The second challenge is more serious. This is that public health as an activity has a necessary coercive aspect, that cannot be avoided, even if it can be minimised. There are two reasons for this. The first is the need for very high levels of compliance with and observation of rules and norms, if they are going to be effective. This is a case where unless an overwhelming majority comply with a rule, it will not be effective. The second reason is the existence of collective action problems and what we may call ‘litter effects.’ Let us take the case of refuse collection and disposal. If this is not done effectively then there will be a serious health problem, for various reasons. If it was left entirely to the responsibility of individuals, the temptation is for each person acting on their own to think that if everyone else is going to observe the rules, he can get away with flouting them.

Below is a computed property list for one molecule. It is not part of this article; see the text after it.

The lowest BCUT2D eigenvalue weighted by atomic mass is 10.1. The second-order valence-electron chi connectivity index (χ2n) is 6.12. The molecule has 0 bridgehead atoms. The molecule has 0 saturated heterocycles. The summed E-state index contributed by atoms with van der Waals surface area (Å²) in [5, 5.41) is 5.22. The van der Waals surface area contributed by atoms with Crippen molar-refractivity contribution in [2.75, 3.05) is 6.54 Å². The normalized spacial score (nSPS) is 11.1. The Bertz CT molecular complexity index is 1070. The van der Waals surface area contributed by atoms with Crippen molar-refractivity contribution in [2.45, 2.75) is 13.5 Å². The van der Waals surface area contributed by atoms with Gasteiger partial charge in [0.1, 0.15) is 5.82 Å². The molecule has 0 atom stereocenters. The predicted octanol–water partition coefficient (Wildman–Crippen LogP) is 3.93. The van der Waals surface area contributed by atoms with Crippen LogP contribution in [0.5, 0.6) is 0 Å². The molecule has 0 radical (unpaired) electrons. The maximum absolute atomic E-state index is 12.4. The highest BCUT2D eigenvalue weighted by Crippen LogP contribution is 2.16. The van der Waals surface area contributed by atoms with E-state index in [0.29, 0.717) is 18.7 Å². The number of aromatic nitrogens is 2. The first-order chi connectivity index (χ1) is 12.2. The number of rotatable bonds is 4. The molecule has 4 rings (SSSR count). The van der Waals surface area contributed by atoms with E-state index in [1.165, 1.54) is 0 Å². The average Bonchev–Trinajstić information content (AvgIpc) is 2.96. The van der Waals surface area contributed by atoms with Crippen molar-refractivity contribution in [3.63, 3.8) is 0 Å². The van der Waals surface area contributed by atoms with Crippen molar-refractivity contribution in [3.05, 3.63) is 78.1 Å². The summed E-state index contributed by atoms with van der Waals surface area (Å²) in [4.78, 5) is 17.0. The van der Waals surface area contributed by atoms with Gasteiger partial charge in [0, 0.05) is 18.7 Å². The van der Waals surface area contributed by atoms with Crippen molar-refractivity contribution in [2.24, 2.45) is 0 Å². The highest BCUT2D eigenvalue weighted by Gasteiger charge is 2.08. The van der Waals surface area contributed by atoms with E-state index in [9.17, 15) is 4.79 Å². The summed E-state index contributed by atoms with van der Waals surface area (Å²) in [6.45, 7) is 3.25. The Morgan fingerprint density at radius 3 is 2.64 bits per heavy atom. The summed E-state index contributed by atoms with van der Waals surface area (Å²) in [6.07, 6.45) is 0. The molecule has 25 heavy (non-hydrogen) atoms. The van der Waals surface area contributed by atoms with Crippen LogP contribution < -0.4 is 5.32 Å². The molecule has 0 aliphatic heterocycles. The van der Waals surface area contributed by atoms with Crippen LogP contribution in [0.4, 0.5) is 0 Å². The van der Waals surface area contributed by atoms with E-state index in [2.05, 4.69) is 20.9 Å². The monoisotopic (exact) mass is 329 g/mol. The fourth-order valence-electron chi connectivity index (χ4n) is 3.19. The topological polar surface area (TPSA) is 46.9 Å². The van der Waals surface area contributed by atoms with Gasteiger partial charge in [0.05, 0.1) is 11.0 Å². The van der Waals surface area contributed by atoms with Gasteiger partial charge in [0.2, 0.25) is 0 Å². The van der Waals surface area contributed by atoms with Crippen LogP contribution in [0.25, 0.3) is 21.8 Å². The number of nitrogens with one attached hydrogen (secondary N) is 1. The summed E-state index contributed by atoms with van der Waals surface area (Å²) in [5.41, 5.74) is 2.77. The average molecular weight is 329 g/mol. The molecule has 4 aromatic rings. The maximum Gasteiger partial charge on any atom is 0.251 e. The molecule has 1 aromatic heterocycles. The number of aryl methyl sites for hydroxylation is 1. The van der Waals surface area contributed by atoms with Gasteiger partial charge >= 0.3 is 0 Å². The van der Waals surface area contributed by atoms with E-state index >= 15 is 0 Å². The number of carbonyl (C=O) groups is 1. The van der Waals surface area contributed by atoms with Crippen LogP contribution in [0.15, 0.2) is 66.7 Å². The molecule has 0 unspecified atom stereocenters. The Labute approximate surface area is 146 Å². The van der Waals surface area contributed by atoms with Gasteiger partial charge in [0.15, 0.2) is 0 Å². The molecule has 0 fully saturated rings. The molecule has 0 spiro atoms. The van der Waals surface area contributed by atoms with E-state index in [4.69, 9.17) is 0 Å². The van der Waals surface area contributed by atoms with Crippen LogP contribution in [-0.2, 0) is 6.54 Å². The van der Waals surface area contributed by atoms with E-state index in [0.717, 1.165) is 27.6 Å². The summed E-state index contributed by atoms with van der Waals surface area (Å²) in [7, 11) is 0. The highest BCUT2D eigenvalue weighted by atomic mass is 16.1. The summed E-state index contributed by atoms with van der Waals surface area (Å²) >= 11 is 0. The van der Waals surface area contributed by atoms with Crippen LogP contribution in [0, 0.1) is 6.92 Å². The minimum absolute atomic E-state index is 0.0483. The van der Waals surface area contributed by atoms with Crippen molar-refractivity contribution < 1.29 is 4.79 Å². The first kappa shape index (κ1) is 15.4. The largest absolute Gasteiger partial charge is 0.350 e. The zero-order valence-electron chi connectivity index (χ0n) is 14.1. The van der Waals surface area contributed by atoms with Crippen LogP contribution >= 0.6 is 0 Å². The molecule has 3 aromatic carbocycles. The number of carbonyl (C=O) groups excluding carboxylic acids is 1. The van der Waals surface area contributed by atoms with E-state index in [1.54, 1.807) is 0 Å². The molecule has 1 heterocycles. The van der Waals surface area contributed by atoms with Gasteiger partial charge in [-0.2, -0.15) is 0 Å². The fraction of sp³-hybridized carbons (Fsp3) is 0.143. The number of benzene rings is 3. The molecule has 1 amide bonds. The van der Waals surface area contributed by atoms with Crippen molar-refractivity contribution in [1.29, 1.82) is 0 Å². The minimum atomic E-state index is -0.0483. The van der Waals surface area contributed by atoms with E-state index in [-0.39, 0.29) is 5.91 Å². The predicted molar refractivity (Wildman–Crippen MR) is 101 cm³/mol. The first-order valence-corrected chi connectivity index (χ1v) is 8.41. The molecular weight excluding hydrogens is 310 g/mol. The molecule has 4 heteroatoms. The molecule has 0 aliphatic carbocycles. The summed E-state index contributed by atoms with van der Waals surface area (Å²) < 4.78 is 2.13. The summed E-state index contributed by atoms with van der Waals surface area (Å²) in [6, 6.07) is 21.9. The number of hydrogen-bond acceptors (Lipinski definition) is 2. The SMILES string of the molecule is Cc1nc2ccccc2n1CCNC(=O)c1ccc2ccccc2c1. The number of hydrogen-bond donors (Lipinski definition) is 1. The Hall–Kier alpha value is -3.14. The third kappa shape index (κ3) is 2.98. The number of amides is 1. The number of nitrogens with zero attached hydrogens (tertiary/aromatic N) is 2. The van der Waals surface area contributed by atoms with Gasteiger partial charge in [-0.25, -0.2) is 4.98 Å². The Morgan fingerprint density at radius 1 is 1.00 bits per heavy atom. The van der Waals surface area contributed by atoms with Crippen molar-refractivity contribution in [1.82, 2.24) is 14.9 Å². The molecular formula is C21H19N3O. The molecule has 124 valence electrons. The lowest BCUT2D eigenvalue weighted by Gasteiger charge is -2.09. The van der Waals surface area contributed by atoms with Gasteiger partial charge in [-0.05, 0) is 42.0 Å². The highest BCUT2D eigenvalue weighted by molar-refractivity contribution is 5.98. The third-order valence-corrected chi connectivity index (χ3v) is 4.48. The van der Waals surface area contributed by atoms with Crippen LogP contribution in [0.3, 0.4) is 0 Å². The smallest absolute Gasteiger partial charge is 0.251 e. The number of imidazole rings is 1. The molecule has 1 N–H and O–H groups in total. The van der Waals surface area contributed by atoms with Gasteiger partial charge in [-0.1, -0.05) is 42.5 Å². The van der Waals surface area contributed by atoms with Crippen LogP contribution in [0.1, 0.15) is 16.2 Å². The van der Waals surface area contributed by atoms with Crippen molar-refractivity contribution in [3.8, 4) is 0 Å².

The problem of course is that even if only a minority do this, if the number is large enough the effects will be severe. Moreover, some people, seeing the rubbish left by others, will start to think “Why should I bother?” and also stop doing it, so the problem will have a tendency to escalate – it is not self-limiting. The solution is to make the activity or measure compulsory, with penalties for noncompliance, so coercion is an inevitable part of the phenomenon of public health (regardless of how it is financed, so that does not come into it).

A classic historical example of this, which has considerable contemporary resonance, was compulsory smallpox vaccination in England and Wales, and the campaign it provoked in response. Smallpox was a truly terrifying illness, combining a high infection fatality rate with a very high level of infectiousness so that it both killed large numbers and spread rapidly and extensively (a rare combination). Those who developed a case and survived would often be blinded and almost always scarred. It was the very first illness where the technique of vaccination was developed as a prophylactic, by Edward Jenner in 1777. The challenge was that because the disease was so infectious vaccination had to reach a very high percentage of the population (over 85%) for there to be ‘herd immunity’ (meaning that because there were so few susceptible people in any given place an individual case would not give rise to more than one new case).